Within the UK, school computing has changed beyond recognition in the last 10 years. 2012 saw the Royal Society publish the hugely influential “Shut down or restart?” report, which has been followed by a complete curriculum turnaround… in England. What’s followed has been invigorating and challenging, but it’s not been easy. In England, skills gaps are a problem. In other parts of the UK there seems to be more of a “sit back and wait to see how those English people get on” attitude. For the enthusiastic outreach nerd, this is an interesting time: working in after school clubs, one-day sessions, robot open days, summer camps, and tech activity development can be hugely fun and massively rewarding. It can also be utterly frustrating, demoralising, and can sap the life force from your very soul (if you had one to start with).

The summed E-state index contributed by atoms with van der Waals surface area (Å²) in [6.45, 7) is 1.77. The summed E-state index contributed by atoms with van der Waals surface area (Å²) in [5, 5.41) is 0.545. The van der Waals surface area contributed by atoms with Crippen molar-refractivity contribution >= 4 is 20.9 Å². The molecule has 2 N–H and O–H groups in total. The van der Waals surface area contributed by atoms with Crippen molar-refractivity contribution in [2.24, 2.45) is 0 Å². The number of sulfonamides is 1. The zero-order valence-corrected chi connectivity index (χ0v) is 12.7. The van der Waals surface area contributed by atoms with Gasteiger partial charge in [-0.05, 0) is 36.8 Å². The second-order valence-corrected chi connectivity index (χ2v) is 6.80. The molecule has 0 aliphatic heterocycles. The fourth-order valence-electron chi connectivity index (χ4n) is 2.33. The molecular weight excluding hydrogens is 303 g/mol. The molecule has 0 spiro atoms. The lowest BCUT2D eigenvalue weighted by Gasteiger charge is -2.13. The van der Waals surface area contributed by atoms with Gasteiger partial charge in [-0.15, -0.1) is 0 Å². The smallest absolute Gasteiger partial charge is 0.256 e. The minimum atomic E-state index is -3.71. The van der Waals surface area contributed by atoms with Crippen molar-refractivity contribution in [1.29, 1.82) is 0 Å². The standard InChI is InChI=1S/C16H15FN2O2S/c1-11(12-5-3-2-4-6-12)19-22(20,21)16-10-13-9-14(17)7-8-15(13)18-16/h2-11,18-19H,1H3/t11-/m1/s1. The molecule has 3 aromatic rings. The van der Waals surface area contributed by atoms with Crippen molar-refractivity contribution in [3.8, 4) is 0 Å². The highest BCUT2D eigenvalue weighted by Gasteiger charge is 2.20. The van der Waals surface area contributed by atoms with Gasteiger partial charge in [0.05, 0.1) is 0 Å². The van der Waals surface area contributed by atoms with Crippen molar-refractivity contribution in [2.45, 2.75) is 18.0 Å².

This talk will describe what works, what doesn’t work, what you (yes you) can do, and why we should take this seriously. What should you do if you’re trying to run a workshop for 40 kids with varying levels of experience? How can you help a group of homeschooling parents teach programming? How can you write something that’s used more than once?
The currently anonymous proposer has a decade+ of experience as a tech person trying to encourage the world that tech is actually fun. This will be a frank talk about real workshops and real kids, with practical advice and a barely concealed undertone of ranty feminism.